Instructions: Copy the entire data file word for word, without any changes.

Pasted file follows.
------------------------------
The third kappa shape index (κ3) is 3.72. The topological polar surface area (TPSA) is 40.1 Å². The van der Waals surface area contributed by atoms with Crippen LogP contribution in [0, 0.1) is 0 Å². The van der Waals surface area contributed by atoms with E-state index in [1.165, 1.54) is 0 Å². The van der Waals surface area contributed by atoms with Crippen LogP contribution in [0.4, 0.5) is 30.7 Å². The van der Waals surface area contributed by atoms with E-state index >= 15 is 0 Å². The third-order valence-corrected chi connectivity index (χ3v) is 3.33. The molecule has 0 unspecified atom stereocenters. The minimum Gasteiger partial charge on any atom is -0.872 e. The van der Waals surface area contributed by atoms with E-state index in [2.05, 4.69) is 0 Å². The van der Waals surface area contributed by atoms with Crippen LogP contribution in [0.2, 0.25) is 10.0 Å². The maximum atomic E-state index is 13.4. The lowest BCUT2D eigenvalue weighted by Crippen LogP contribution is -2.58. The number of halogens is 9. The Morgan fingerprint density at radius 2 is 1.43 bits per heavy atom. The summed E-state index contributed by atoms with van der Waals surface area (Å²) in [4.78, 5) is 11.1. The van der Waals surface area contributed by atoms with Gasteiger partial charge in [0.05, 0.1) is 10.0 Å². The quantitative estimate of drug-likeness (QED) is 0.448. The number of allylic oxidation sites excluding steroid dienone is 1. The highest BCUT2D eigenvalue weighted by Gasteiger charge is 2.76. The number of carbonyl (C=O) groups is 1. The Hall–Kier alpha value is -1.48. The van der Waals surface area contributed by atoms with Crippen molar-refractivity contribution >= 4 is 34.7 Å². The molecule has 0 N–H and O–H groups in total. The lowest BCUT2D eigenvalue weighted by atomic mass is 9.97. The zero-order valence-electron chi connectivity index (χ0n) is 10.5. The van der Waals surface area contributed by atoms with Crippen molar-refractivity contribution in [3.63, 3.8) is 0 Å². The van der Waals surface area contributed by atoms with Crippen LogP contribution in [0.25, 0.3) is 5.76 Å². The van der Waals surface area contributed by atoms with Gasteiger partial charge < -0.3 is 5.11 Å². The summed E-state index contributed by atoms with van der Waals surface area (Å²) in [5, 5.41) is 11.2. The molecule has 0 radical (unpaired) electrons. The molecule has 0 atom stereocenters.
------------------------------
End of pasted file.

The third kappa shape index (κ3) is 3.72. The topological polar surface area (TPSA) is 40.1 Å². The van der Waals surface area contributed by atoms with Crippen LogP contribution in [0, 0.1) is 0 Å². The van der Waals surface area contributed by atoms with E-state index in [1.165, 1.54) is 0 Å². The van der Waals surface area contributed by atoms with Crippen LogP contribution in [0.4, 0.5) is 30.7 Å². The van der Waals surface area contributed by atoms with E-state index >= 15 is 0 Å². The third-order valence-corrected chi connectivity index (χ3v) is 3.33. The molecule has 0 unspecified atom stereocenters. The minimum Gasteiger partial charge on any atom is -0.872 e. The van der Waals surface area contributed by atoms with E-state index in [2.05, 4.69) is 0 Å². The van der Waals surface area contributed by atoms with Crippen LogP contribution in [0.2, 0.25) is 10.0 Å². The maximum atomic E-state index is 13.4. The lowest BCUT2D eigenvalue weighted by Crippen LogP contribution is -2.58. The number of halogens is 9. The Morgan fingerprint density at radius 2 is 1.43 bits per heavy atom. The summed E-state index contributed by atoms with van der Waals surface area (Å²) in [4.78, 5) is 11.1. The van der Waals surface area contributed by atoms with Gasteiger partial charge in [0.05, 0.1) is 10.0 Å². The quantitative estimate of drug-likeness (QED) is 0.448. The number of allylic oxidation sites excluding steroid dienone is 1. The highest BCUT2D eigenvalue weighted by Gasteiger charge is 2.76. The number of carbonyl (C=O) groups is 1. The Hall–Kier alpha value is -1.48. The van der Waals surface area contributed by atoms with Crippen molar-refractivity contribution >= 4 is 34.7 Å². The molecule has 0 N–H and O–H groups in total. The lowest BCUT2D eigenvalue weighted by atomic mass is 9.97. The zero-order valence-electron chi connectivity index (χ0n) is 10.5. The van der Waals surface area contributed by atoms with Crippen molar-refractivity contribution in [3.63, 3.8) is 0 Å². The van der Waals surface area contributed by atoms with Crippen LogP contribution in [0.25, 0.3) is 5.76 Å². The van der Waals surface area contributed by atoms with Gasteiger partial charge < -0.3 is 5.11 Å². The summed E-state index contributed by atoms with van der Waals surface area (Å²) in [5, 5.41) is 11.2. The molecule has 0 radical (unpaired) electrons. The molecule has 0 atom stereocenters.